There is plenty of literature on pricing models for B2C or business to consumer, but what about creating a pricing model for B2B or business to business? Obviously, the pricing model must look and function best for a business looking to sell their product or services to another business. Pricing is a powerful tool in your marketing mix. Price can attract, as well as repel potential customers, so finding a price that works best for your business could mean the difference between struggling or prosperity.
When developing a pricing model for your B2B, keep in mind that you are still selling to a person. A person representing a business, like B2C customers, is looking to extract the most value out of your product. So, whichever pricing model you decide to work with it is still best practice to implement marketing strategies such as buyer personas. I will go over the different pricing strategies you can implement in your B2B and how they should work with your marketing mix.
Pricing Model 1: Flat Rate Pricing
This pricing model works exactly as it sounds. You sell one version of your product at one flat price or flat rate. While it doesn’t sound very sophisticated, it works very well for some businesses. Newly starting out businesses implement this practice in order to just focus on the one product and marketing for it. With this strategy, you can use a smaller marketing budget because you will only be marketing one price. However, with flat rate pricing it is still a good idea to market to at least 2 buyer personas.
Flat rate pricing will have a fairly straightforward marketing strategy in regards to price, but it does not mean that the price will only appeal to one type of business. Multiple businesses could benefit and extract value from your flat rate price, so segment your marketing in order to appeal to the widest range possible. Perhaps your flat rate could benefit those who need to purchase the product or service in bulk. While the obvious consumer is a business that has an already large customer base, there actually a wide array of customers who could benefit from a bulk purchase. For instance, a smaller business could use your product to create a large amount of their own product and thus use it to create their own profitable “bulk sale.” The best way to determine the multiple buyer personas that would benefit from your product is to put yourself in their shoes.
Pricing Model 2: Tiered Pricing
In an earlier blog I talked about how tiered pricing could be an optimal pricing strategy. But this is not just true for B2C businesses, B2B businesses will find that tiered pricing will give them more customers and more satisfied customers. You will also increase the chances of a regular customer upgrading their purchase tier, and thus increasing your profits. Loyalty runs high with tiered pricing because of the multiple levels of options customers can choose from, if and when their business situation changes.
Like with flat tiered pricing, you should ideally use multiple buyer personas. In fact, you should utilize many more buyer personas with this pricing model. Each price should have at least one buyer persona attached to it. The bottom tier should actually have the most buyer personas attached because this will, most likely, be the tier with the most customers. A tiered pricing model should have at least three tiers. As an example: your lowest tier will have 3-4 buyer personas associated with it, a middle tier will have 2-3 buyer personas associated with it, and your highest tier will have 1-2 buyer personas associated with it. The reason the highest tier will have the fewest buyer personas is because your highest tier, or most expensive tier, will have the least amount of customers. Most likely, the customers of this tier will be some of your most long term customers who have been convinced that they would get the most value out of your most expansive services.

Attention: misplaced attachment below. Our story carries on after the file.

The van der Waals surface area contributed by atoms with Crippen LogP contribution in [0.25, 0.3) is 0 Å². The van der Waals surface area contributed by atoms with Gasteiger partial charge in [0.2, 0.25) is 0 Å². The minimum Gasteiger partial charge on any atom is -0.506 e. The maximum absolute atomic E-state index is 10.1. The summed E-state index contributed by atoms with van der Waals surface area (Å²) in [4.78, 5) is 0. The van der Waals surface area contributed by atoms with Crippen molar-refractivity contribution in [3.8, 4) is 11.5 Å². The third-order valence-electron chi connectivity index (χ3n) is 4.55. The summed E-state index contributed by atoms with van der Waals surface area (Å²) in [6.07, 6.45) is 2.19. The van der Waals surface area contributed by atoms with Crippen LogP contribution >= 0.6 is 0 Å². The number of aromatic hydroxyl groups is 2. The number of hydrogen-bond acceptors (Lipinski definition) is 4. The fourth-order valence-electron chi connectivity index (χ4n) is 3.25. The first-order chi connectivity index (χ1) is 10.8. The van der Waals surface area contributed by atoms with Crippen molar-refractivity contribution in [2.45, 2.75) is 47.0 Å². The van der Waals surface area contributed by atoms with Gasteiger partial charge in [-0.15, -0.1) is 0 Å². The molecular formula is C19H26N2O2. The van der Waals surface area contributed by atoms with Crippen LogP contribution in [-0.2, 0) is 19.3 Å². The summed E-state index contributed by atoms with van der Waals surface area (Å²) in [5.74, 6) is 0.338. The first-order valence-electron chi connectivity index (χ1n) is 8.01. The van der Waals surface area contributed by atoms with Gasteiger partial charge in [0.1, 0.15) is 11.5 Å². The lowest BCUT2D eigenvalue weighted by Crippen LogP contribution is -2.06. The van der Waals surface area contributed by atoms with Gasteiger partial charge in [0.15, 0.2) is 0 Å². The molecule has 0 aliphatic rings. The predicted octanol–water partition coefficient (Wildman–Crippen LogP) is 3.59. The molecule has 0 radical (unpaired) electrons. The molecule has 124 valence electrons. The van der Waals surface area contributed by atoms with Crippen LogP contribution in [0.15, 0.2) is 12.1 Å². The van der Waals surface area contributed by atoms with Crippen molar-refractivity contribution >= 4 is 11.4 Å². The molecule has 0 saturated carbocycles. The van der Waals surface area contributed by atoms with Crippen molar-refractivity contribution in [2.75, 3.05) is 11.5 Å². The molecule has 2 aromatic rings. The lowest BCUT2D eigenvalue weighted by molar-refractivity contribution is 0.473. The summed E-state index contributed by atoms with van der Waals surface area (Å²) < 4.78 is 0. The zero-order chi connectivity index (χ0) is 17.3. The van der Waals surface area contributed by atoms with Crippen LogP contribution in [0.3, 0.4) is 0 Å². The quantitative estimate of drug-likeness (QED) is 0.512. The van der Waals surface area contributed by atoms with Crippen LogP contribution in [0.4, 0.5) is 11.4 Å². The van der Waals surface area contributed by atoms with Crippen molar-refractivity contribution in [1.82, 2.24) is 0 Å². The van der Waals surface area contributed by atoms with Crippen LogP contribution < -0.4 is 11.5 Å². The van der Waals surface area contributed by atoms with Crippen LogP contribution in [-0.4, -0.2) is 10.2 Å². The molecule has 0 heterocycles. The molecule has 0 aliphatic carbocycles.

Pricing Model 3: Pay as You Go
The pay as you go model is the best for companies that offer a product or service that is commonly used by many different types of companies, such as a bulk emailing service. This works great because customers will not feel tied down to your business, feel that the pricing is straightforward and easily comparable to other companies. It’s somewhat similar to the flat rate pricing model, but this model allows the user to use as much or as little of your service as they need. Customers will not have to feel like they are sacrificing their budget for more service than they need or like they are not getting the service they need for their budget.
This pricing model is most often used by companies offering a service that is widely used by many businesses. Because of this, there is a wide range of buyer personas that you could potentially market to. However, you will want to pick a few that are the most likely to adopt your service using this pricing model. Those who would be interested in a business offering this type of pricing model are businesses who want to try out your service to see if it is for them or those who will be using your services on a less than regular basis.
Pricing models help to frame your pricing in a way that is not only intriguing, but also beneficial to your customers. Having the right pricing model could make a huge difference in the size and value of your customer base. Keep in mind that experimentation will be necessary for finding the optimal pricing model. Listen to your customer base, find out what they want and what they think will give them the most value to their business.